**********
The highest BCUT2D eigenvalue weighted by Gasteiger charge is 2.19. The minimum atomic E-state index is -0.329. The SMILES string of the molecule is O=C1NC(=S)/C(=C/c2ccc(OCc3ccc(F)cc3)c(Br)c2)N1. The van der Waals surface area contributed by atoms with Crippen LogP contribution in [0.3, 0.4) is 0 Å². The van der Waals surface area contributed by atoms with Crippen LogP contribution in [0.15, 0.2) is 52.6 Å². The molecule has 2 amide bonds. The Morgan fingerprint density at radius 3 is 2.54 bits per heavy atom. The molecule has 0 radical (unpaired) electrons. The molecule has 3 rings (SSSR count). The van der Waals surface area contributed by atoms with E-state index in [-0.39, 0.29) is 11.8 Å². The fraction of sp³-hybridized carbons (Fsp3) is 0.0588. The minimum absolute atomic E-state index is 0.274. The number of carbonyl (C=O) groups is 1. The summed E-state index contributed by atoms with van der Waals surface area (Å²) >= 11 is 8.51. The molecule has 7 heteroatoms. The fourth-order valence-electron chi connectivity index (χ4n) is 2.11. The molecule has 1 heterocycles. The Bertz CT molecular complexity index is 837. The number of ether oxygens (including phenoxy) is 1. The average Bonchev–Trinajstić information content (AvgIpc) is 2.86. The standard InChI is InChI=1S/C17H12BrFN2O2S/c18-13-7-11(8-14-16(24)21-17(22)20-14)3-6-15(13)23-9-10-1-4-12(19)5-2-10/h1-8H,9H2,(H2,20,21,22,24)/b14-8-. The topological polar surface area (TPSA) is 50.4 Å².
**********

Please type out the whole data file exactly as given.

The highest BCUT2D eigenvalue weighted by Gasteiger charge is 2.19. The minimum atomic E-state index is -0.329. The SMILES string of the molecule is O=C1NC(=S)/C(=C/c2ccc(OCc3ccc(F)cc3)c(Br)c2)N1. The van der Waals surface area contributed by atoms with Crippen LogP contribution in [0.3, 0.4) is 0 Å². The van der Waals surface area contributed by atoms with Crippen LogP contribution in [0.15, 0.2) is 52.6 Å². The molecule has 2 amide bonds. The Morgan fingerprint density at radius 3 is 2.54 bits per heavy atom. The molecule has 0 radical (unpaired) electrons. The molecule has 3 rings (SSSR count). The van der Waals surface area contributed by atoms with E-state index in [-0.39, 0.29) is 11.8 Å². The fraction of sp³-hybridized carbons (Fsp3) is 0.0588. The minimum absolute atomic E-state index is 0.274. The number of carbonyl (C=O) groups is 1. The summed E-state index contributed by atoms with van der Waals surface area (Å²) >= 11 is 8.51. The molecule has 7 heteroatoms. The fourth-order valence-electron chi connectivity index (χ4n) is 2.11. The molecule has 1 heterocycles. The Bertz CT molecular complexity index is 837. The number of ether oxygens (including phenoxy) is 1. The average Bonchev–Trinajstić information content (AvgIpc) is 2.86. The standard InChI is InChI=1S/C17H12BrFN2O2S/c18-13-7-11(8-14-16(24)21-17(22)20-14)3-6-15(13)23-9-10-1-4-12(19)5-2-10/h1-8H,9H2,(H2,20,21,22,24)/b14-8-. The topological polar surface area (TPSA) is 50.4 Å².